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California’s Department of Insurance has issued an opinion clarifying that, under existing law, health insurance companies operating in the state may not deny coverage for male chest reconstruction surgery for transgender patients undergoing care for gender dysphoria based solely upon their age.
State law already provides protections intended to reduce barriers to gender-affirming care. But trans Californians, parents, and advocates have complained that some insurance companies still use criteria or processes that result in wrongfully deny coverage for gender-affirming care, forcing patients to go through a time-consuming process to appeal such decisions.
Last week, State Insurance Commissioner Ricardo Lara directed the department to issue a general counsel opinion letter clarifying that transgender youth seeking chest reconstruction surgery — with the approval and consent of their parents — may not be categorically denied coverage for the procedure.
“For far too long, individuals diagnosed with gender dysphoria have had to battle a host of challenges to get access to gender-affirming care in order to be their true selves,” Lara said in a statement. “Social stigma, misconceptions about gender dysphoria and its treatment, and outdated medical criteria create barriers to necessary medical care that can lead to tragic results for individuals with gender dysphoria, especially for our transgender youth.”
Typically, insurers only provide coverage for a particular procedure when it is considered medically necessary to treat a given condition. But the Insurance Department found that insurers must consider each patient’s individual circumstances when determining medical necessity. That finding comports with guidelines from the World Professional Association for Transgender Health, an international professional association that recommends standards of care for transgender people, which advises that chest reconstruction surgery may be approved for individuals under 18 “depending on an adolescent’s specific clinical situation and goals for gender identity expression.”
The department also opined that imposing age limits on chest reconstruction surgery when it is used to treat gender dysphoria, but not other medical conditions, such as breast cancer or trauma, violates a host of state and federal laws prohibiting discrimination based on age, sex, gender identity, gender expression, sexual orientation, and health conditions.
The clarification from the Department of Insurance came about in response to an inquiry from the San Diego-based TransFamily Support Services regarding several instances in which trans male patients under age 18 were denied coverage for chest reconstruction surgery.
“TransFamily Support Services is proud to partner with the California Department of Insurance to remove the age barrier for gender-affirming care,” Kathie Moehlig, the group’s executive director, said in a statement. “This barrier was discriminatory and detrimental to the lives of trans youth. To have to navigate the overwhelming barriers to health care should not be a part of their experience. Transgender youth already face so many challenges from unsupportive families, bullying at school, social stigmas, and even violence.”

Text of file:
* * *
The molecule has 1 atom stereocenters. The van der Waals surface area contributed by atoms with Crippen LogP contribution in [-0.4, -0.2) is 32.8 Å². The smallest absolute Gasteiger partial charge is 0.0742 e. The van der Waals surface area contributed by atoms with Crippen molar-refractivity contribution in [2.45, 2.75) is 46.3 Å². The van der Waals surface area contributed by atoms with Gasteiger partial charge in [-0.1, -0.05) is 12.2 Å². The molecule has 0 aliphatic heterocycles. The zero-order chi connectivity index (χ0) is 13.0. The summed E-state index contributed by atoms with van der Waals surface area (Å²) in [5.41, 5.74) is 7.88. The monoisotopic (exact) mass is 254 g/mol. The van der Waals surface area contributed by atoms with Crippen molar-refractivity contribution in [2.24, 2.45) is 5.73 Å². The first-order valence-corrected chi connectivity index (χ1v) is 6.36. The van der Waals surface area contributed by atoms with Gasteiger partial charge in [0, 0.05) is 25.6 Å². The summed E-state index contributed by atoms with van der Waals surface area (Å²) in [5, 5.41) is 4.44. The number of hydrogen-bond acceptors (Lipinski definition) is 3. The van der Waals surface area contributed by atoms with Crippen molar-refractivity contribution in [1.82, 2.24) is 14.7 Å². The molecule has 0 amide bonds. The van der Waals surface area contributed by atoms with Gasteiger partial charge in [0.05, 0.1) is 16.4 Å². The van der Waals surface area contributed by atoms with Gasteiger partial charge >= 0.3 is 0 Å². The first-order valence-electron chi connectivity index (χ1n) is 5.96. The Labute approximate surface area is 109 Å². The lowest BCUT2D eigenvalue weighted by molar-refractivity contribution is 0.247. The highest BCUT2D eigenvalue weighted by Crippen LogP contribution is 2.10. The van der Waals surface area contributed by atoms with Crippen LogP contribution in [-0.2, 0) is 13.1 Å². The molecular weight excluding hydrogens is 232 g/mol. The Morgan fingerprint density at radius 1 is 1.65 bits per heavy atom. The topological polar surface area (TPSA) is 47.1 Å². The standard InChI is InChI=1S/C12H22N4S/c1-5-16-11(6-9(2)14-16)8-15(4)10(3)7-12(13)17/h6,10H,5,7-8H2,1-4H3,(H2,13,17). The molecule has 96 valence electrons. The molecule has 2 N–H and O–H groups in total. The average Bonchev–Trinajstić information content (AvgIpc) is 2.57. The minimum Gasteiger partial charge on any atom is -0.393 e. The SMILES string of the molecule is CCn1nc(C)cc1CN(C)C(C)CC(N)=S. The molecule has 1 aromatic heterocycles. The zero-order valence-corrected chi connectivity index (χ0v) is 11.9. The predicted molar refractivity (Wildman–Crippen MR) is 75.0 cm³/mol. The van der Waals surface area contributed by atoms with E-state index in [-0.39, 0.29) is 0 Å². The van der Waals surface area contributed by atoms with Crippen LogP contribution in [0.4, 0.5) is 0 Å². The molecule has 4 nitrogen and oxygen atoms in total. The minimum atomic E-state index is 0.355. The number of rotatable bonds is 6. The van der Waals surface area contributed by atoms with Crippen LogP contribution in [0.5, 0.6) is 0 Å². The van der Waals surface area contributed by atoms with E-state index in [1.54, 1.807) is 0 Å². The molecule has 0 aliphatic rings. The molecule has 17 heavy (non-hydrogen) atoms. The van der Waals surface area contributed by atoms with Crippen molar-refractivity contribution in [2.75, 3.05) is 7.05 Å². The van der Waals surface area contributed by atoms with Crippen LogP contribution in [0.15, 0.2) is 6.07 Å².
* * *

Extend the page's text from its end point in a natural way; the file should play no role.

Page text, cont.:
In a press release, Lara’s office noted that in order to be proactive, insurance companies should evaluate their coverage criteria for gender dysphoria treatment and eliminate any practices that would conflict with the department’s interpretation of law.
“Today, the State of California has put insurance companies on notice that they cannot deny access to medically-necessary care based on outdated rules that are not supported by evidence or scientific consensus,” Dr. Ward Carpenter, the co-director of Health Services at the Los Angeles LGBT Center, said in a statement. “In so doing, the state not only expands access to health care but also takes an important step in saving the lives of transgender and nonbinary adolescents struggling with gender dysphoria, depression and suicidal thoughts. Decisions about an adolescent’s health must be left to the patient, their families and their care providers, not to insurance companies.”
Assemblymember Evan Low (D-Cupertino), an openly gay lawmaker and chair of the California Legislative LGBTQ Caucus, praised the insurance department’s legal opinion as something that would “not only improve people’s health but also their quality of life.”
“Every patient, including those experiencing gender dysphoria, deserves to have their specific clinical situation taken into consideration,” Low said in a statement. “Discrimination does not have a place in California and should not have a place anywhere in health care.”
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